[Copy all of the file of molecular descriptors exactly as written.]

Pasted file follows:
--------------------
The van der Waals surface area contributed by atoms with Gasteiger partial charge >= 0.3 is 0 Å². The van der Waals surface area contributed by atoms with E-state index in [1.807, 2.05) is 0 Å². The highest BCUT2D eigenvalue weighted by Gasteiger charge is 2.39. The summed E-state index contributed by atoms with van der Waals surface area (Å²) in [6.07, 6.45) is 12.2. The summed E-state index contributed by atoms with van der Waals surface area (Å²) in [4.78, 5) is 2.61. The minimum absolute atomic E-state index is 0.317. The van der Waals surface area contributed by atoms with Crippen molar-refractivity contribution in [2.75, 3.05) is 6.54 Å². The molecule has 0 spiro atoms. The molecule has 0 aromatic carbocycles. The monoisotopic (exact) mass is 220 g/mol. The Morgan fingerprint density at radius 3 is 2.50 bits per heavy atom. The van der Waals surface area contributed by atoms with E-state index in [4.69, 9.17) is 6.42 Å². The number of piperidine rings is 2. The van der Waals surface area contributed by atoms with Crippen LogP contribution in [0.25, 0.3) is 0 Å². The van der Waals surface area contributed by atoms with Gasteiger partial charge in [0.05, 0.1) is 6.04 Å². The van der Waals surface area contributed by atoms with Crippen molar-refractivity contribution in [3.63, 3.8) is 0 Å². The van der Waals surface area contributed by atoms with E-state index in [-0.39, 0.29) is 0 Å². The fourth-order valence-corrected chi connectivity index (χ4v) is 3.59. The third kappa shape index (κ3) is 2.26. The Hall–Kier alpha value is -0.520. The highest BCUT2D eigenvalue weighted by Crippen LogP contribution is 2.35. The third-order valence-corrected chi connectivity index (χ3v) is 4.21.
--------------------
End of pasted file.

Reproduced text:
The van der Waals surface area contributed by atoms with Gasteiger partial charge >= 0.3 is 0 Å². The van der Waals surface area contributed by atoms with E-state index in [1.807, 2.05) is 0 Å². The highest BCUT2D eigenvalue weighted by Gasteiger charge is 2.39. The summed E-state index contributed by atoms with van der Waals surface area (Å²) in [6.07, 6.45) is 12.2. The summed E-state index contributed by atoms with van der Waals surface area (Å²) in [4.78, 5) is 2.61. The minimum absolute atomic E-state index is 0.317. The van der Waals surface area contributed by atoms with Crippen molar-refractivity contribution in [2.75, 3.05) is 6.54 Å². The molecule has 0 spiro atoms. The molecule has 0 aromatic carbocycles. The monoisotopic (exact) mass is 220 g/mol. The Morgan fingerprint density at radius 3 is 2.50 bits per heavy atom. The van der Waals surface area contributed by atoms with E-state index in [4.69, 9.17) is 6.42 Å². The number of piperidine rings is 2. The van der Waals surface area contributed by atoms with Crippen LogP contribution in [0.25, 0.3) is 0 Å². The van der Waals surface area contributed by atoms with Gasteiger partial charge in [0.05, 0.1) is 6.04 Å². The van der Waals surface area contributed by atoms with Crippen molar-refractivity contribution in [3.63, 3.8) is 0 Å². The van der Waals surface area contributed by atoms with E-state index in [-0.39, 0.29) is 0 Å². The fourth-order valence-corrected chi connectivity index (χ4v) is 3.59. The third kappa shape index (κ3) is 2.26. The Hall–Kier alpha value is -0.520. The highest BCUT2D eigenvalue weighted by Crippen LogP contribution is 2.35. The third-order valence-corrected chi connectivity index (χ3v) is 4.21.